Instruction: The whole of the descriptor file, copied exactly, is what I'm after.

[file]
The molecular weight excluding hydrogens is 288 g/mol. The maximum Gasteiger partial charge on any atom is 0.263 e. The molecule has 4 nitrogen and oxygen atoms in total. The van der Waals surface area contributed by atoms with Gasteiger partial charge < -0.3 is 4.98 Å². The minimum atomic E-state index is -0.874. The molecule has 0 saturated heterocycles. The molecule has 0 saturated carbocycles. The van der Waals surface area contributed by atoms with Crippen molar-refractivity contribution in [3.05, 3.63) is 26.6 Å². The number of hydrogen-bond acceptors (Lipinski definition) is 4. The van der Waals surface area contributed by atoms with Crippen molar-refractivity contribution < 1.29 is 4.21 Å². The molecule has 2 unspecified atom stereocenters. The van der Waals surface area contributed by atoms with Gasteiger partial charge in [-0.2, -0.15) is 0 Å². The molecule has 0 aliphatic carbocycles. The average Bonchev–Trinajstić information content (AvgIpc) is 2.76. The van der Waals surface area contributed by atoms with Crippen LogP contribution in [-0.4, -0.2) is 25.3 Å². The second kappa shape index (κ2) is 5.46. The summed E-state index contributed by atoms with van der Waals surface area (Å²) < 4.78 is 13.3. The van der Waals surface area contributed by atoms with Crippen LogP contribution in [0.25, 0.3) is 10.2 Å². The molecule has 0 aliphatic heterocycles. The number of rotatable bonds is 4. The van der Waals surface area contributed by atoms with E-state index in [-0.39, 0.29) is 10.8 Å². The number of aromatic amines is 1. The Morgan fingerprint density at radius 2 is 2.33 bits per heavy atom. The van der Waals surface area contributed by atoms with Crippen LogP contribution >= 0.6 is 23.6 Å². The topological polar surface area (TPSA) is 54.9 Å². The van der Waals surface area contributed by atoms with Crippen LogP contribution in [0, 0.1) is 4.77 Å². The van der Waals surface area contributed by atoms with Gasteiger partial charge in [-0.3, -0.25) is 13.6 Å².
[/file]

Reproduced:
The molecular weight excluding hydrogens is 288 g/mol. The maximum Gasteiger partial charge on any atom is 0.263 e. The molecule has 4 nitrogen and oxygen atoms in total. The van der Waals surface area contributed by atoms with Gasteiger partial charge < -0.3 is 4.98 Å². The minimum atomic E-state index is -0.874. The molecule has 0 saturated heterocycles. The molecule has 0 saturated carbocycles. The van der Waals surface area contributed by atoms with Crippen molar-refractivity contribution in [3.05, 3.63) is 26.6 Å². The number of hydrogen-bond acceptors (Lipinski definition) is 4. The van der Waals surface area contributed by atoms with Crippen molar-refractivity contribution < 1.29 is 4.21 Å². The molecule has 2 unspecified atom stereocenters. The van der Waals surface area contributed by atoms with Gasteiger partial charge in [-0.2, -0.15) is 0 Å². The molecule has 0 aliphatic carbocycles. The average Bonchev–Trinajstić information content (AvgIpc) is 2.76. The van der Waals surface area contributed by atoms with Crippen LogP contribution in [-0.4, -0.2) is 25.3 Å². The second kappa shape index (κ2) is 5.46. The summed E-state index contributed by atoms with van der Waals surface area (Å²) < 4.78 is 13.3. The van der Waals surface area contributed by atoms with Crippen LogP contribution in [0.25, 0.3) is 10.2 Å². The molecule has 0 aliphatic heterocycles. The number of rotatable bonds is 4. The van der Waals surface area contributed by atoms with E-state index in [-0.39, 0.29) is 10.8 Å². The number of aromatic amines is 1. The Morgan fingerprint density at radius 2 is 2.33 bits per heavy atom. The van der Waals surface area contributed by atoms with Crippen LogP contribution >= 0.6 is 23.6 Å². The topological polar surface area (TPSA) is 54.9 Å². The van der Waals surface area contributed by atoms with Crippen LogP contribution in [0, 0.1) is 4.77 Å². The van der Waals surface area contributed by atoms with Gasteiger partial charge in [-0.3, -0.25) is 13.6 Å².